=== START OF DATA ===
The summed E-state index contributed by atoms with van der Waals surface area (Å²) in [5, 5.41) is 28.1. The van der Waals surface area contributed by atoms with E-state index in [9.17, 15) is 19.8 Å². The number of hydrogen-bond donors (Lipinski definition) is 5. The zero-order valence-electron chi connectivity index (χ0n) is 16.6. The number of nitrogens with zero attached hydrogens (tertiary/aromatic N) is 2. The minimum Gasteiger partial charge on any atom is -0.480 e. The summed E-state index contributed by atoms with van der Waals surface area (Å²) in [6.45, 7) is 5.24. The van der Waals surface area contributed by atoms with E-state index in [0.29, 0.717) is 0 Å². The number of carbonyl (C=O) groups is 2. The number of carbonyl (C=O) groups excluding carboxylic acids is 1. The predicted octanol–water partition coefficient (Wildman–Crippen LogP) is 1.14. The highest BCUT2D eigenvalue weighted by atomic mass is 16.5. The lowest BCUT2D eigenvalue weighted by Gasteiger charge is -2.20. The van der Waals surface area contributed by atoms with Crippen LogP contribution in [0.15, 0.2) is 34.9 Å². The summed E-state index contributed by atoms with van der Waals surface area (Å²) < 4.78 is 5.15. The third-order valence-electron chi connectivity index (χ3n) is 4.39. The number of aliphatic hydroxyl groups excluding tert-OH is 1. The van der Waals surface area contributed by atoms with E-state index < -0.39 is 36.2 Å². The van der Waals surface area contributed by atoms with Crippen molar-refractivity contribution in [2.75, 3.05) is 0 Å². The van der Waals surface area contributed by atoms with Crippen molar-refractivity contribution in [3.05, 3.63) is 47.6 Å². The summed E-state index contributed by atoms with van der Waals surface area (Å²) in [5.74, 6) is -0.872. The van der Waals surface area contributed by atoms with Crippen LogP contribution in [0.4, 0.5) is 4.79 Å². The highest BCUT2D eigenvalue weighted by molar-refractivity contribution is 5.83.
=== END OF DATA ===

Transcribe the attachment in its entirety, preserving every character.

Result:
The summed E-state index contributed by atoms with van der Waals surface area (Å²) in [5, 5.41) is 28.1. The van der Waals surface area contributed by atoms with E-state index in [9.17, 15) is 19.8 Å². The number of hydrogen-bond donors (Lipinski definition) is 5. The zero-order valence-electron chi connectivity index (χ0n) is 16.6. The number of nitrogens with zero attached hydrogens (tertiary/aromatic N) is 2. The minimum Gasteiger partial charge on any atom is -0.480 e. The summed E-state index contributed by atoms with van der Waals surface area (Å²) in [6.45, 7) is 5.24. The van der Waals surface area contributed by atoms with E-state index in [0.29, 0.717) is 0 Å². The number of carbonyl (C=O) groups is 2. The number of carbonyl (C=O) groups excluding carboxylic acids is 1. The predicted octanol–water partition coefficient (Wildman–Crippen LogP) is 1.14. The highest BCUT2D eigenvalue weighted by atomic mass is 16.5. The lowest BCUT2D eigenvalue weighted by Gasteiger charge is -2.20. The van der Waals surface area contributed by atoms with Crippen LogP contribution in [0.15, 0.2) is 34.9 Å². The summed E-state index contributed by atoms with van der Waals surface area (Å²) < 4.78 is 5.15. The third-order valence-electron chi connectivity index (χ3n) is 4.39. The number of aliphatic hydroxyl groups excluding tert-OH is 1. The van der Waals surface area contributed by atoms with E-state index < -0.39 is 36.2 Å². The van der Waals surface area contributed by atoms with Crippen molar-refractivity contribution in [2.75, 3.05) is 0 Å². The van der Waals surface area contributed by atoms with Crippen molar-refractivity contribution in [3.05, 3.63) is 47.6 Å². The summed E-state index contributed by atoms with van der Waals surface area (Å²) in [5.74, 6) is -0.872. The van der Waals surface area contributed by atoms with Crippen LogP contribution in [0.4, 0.5) is 4.79 Å². The highest BCUT2D eigenvalue weighted by molar-refractivity contribution is 5.83.